Determine the specific issues that pose safety hazards on each job site. Because sites will differ, this assessment should be made at the beginning of each job. For instance, a site that requires repairs after a hurricane may need the removal of debris from the site to protect workers from injury. Or remind workers to watch for signs of heat stress in hot environments.

Hazard Control

Another reason to conduct a hazard assessment is to identify which types of risks you can mitigate or eliminate. If during an assessment, you find that workers might have exposure to areas with challenging weather conditions, make sure they are prepared. For example, have them delay climbing up poles in lightning and ensure they have warm clothing in frigid conditions.

Electrical Safety

utility workers had the second-highest fatality incident rate of 0.4 per 100,000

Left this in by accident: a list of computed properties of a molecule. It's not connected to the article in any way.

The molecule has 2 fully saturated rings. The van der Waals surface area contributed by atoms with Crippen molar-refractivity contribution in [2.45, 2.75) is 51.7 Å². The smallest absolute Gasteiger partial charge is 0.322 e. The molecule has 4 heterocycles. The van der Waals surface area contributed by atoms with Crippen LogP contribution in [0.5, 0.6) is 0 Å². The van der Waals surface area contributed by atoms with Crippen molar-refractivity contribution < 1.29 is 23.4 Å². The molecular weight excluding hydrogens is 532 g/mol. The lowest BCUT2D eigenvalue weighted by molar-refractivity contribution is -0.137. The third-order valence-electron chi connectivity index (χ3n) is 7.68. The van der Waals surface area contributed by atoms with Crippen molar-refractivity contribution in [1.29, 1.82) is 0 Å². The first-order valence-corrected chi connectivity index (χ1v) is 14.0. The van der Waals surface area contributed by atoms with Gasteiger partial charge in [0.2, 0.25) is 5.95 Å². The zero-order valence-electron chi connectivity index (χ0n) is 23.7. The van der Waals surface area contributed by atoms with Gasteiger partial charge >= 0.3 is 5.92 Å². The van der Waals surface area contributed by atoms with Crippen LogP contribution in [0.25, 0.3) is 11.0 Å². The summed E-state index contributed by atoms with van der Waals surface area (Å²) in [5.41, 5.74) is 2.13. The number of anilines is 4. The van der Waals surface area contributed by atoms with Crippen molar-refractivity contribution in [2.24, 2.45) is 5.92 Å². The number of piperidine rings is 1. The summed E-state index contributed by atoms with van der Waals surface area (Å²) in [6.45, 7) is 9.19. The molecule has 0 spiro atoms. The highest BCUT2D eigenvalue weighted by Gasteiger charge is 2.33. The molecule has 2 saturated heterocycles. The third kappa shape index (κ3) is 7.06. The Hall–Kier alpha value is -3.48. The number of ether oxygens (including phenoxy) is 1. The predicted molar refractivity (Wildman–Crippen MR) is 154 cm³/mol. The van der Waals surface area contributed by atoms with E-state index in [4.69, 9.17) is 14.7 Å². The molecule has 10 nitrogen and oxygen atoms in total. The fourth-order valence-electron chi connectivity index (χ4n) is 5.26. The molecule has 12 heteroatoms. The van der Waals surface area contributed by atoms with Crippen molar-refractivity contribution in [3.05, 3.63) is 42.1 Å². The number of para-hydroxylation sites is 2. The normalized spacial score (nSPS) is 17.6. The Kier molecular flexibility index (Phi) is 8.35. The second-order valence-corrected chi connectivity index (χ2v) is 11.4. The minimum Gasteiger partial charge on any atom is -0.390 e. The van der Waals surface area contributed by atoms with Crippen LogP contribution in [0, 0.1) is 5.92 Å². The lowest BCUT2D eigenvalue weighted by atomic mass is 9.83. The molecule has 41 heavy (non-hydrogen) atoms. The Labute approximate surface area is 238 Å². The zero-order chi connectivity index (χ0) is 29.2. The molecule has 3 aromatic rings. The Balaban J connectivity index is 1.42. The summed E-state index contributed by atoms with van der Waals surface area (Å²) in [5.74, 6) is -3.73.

Anytime workers may handle live wires, remind them of all safety precautions they need to take prior to arriving on the job site. Reviewing electrical safety standards can help to prevent electrocutions. In fact, OSHA requires in 1910.269(c) for supervisors to conduct a briefing with workers prior to beginning work on each job that includes information about hazards, personal protective equipment (PPE) required, electricity control sources, work procedures and special precautions.

Protective Clothing, PPE and Personal Gear

Protective clothing needs to prevent arcing and combustion. These types of clothes should remain clean and in good repair to retain their properties. Protective clothing can also include extra layers for warmth in winter conditions to protect against cold stress.